Adverse Effects of Anorexia on International Students

Students with anorexia will intentionally restrict their food intake due to the fear of becoming fat. Even when their body mass index (BMI) is already low, they exercise excessively, use laxatives, and vomit to reduce weight. The condition commonly involves emotional challenges, an unrealistic body image, and an exaggerated fear of becoming overweight or obese. They often have a distorted image of their bodies, thinking they are fat even when they are underweight. People who have anorexia try to keep their weight as low as possible by not eating enough food or exercising too much, or both. This can make them very ill because it causes them to starve. It is therefore very important to talk about Anorexia and its Effects on International Students. Obesity and anorexia are two extremes of the eating disorder pendulum and are unhealthy practices.

Anorexia (or anorexia nervosa) is a serious mental illness where people are of low weight due to limited energy intake. It can affect anyone of any age, gender, or background. Some people with anorexia may experience cycles of bingeing (eating large amounts of food at once) and then purging. It leads to difficulty in maintaining an appropriate body weight for height, age, and stature as well as a distorted body image. People with anorexia generally restrict the number of calories and the types of food they eat. The good news is that it’s treatable. With the right amount of support and treatment, you can bring balance back to your life by taking the right steps. However, if left untreated, anorexia can have some devastating effects.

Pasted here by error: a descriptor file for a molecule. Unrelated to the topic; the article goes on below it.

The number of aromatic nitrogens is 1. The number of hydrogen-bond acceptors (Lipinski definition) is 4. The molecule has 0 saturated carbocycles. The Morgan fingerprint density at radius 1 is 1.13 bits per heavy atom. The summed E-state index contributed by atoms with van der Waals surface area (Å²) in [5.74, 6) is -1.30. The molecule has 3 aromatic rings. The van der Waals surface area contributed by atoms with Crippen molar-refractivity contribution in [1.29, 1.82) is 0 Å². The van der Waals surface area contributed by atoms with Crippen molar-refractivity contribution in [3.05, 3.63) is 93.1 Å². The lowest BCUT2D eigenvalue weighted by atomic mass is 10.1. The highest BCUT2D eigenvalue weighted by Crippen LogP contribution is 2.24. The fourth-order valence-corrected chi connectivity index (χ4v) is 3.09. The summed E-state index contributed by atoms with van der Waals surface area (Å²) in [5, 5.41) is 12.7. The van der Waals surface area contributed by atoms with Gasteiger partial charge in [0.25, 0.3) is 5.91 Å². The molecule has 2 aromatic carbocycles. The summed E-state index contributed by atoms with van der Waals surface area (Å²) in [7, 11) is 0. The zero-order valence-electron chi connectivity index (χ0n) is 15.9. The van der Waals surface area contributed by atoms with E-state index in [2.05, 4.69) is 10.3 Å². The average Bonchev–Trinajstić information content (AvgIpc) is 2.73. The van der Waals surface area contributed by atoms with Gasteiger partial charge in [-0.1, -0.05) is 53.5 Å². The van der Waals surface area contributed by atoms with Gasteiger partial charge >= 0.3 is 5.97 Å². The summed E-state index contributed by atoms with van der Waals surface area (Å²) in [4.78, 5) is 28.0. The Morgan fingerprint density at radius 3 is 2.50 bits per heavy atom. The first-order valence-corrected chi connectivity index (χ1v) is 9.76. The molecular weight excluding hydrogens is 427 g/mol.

It is advisable to visit a doctor when you notice the following issues:

  • Skipping meals
  • Frequent references or complaints about weight gain
  • Intense exercise regimens
  • Refusal to eat in public
  • Covering up in layers of clothing
  • Extreme thinness

How to know you are suffering from Anorexia Nervosa

Answer these 10 questions:

  • Have you recently noticed a drastic decrease in weight?
  • Do you struggle with maintaining healthy self-esteem?
  • Are you overly concerned about gaining weight?
  • Do you find yourself refusing or making excuses not to eat?
  • Are you self-conscious about your body image?
  • Do you exercise excessively?
  • Do you obsess over dieting?
  • Have you been distancing yourself from friends and family?
  • Are you often depressed?
  • Have you noticed dry or yellow tinted skin?

If you answered yes to all or most of these questions, you may be suffering from anorexia nervosa.

How Anorexia Affects International Students

Health Consequences

Anorexia as an eating disorder can lead to low academic performance compared to students with a perfect eating habit. Self-starvation while studying causes the body to be denied the essential nutrients it needs to function normally. Thus, the body is forced to slow down all of its processes to conserve energy, resulting in serious medical consequences. This is one of the major effects of anorexia on international students.

Social Life